bedrooms are usually the room in a house where i spend the most time, probably because there is a bed there, where the best thing in the world happens. i’m talking about sleep, of course (get your head out of the gutter). as natalie can attest, i go to bed earlier than an 80 year old woman. i love sleep.
so, when i was faced with the challenge of decorating my new room, i knew it was time to bring out the a-game.
i’d always dreamed of having light grey walls, so first on the to-do list was painting over the blase tan color. i learned a lot that day: people who have a natural affinity to spill everything (read: me) should not be around paint, you need to paint alllll the way down to the electrical socket, and if you’re going to “touch up” the ceiling, you need to paint the whole thing. as a result, i now have grey-ish walls, a spotted ceiling and electrical plugs that look like this:
once i’d spent way too much money on a new dresser (this apartment has a laughably small amount of storage space… or i have a laughably large wardrobe. i tend to choose the former since it makes me feel better), put up new curtains, and added some of my favorite photographs…
… it still felt like something was missing.
solution: a headboard.
following a serious pinterest/hgtv binge, i decided to be all crafty and do a DIY headboard. and by DIY, i mean i was going to buy something that wouldn’t normally be a headboard and hang it up behind my bed and call it a day (so creative, no?)
i’d toyed with hanging a door or shutters vertically, but the thought of figuring out how to logistically do that both intimidated and exhausted me. thankfully, a visit to one of the greatest markets i’ve ever been to solved my problems, and i snagged these beauties:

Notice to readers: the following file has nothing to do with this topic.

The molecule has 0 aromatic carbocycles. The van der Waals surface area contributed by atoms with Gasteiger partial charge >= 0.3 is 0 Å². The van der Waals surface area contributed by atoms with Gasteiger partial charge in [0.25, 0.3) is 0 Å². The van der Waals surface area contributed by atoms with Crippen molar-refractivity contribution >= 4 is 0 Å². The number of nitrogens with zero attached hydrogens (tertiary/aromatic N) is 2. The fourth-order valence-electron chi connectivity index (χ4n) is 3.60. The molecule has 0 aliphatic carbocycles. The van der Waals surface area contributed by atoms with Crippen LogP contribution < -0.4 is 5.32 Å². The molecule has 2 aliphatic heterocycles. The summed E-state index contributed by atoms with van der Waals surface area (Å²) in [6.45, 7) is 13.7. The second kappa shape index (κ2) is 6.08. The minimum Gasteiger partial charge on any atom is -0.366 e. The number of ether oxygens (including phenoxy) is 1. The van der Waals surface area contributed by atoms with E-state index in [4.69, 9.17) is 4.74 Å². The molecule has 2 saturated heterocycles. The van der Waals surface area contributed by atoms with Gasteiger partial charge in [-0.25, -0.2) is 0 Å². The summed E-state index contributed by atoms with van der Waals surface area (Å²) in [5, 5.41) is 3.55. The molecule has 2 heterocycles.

they’re recycled tin roof tiles. helping the planet and getting a new headboard? #winning. i went with three to make sure that i covered the width of a queen bed.
i’d show you what i did to hang them, but the pictures don’t do justice to me getting a hammer, hitting some nails into the wood backing and then “measuring” where each tile should go.
twenty minutes, some curse words, and a bruised thumb later… voila!
some things i would have done differently: i’d have put hooks on each corner of the tiles to stabilize the tiles, and i probably should have measured to make the spacing more precise, but who has time to do that?!
all in all, i think the property brothers would be proud.
now, if you’ll excuse me, i really do need to go back to admiring my handiwork from the comfort of my bed.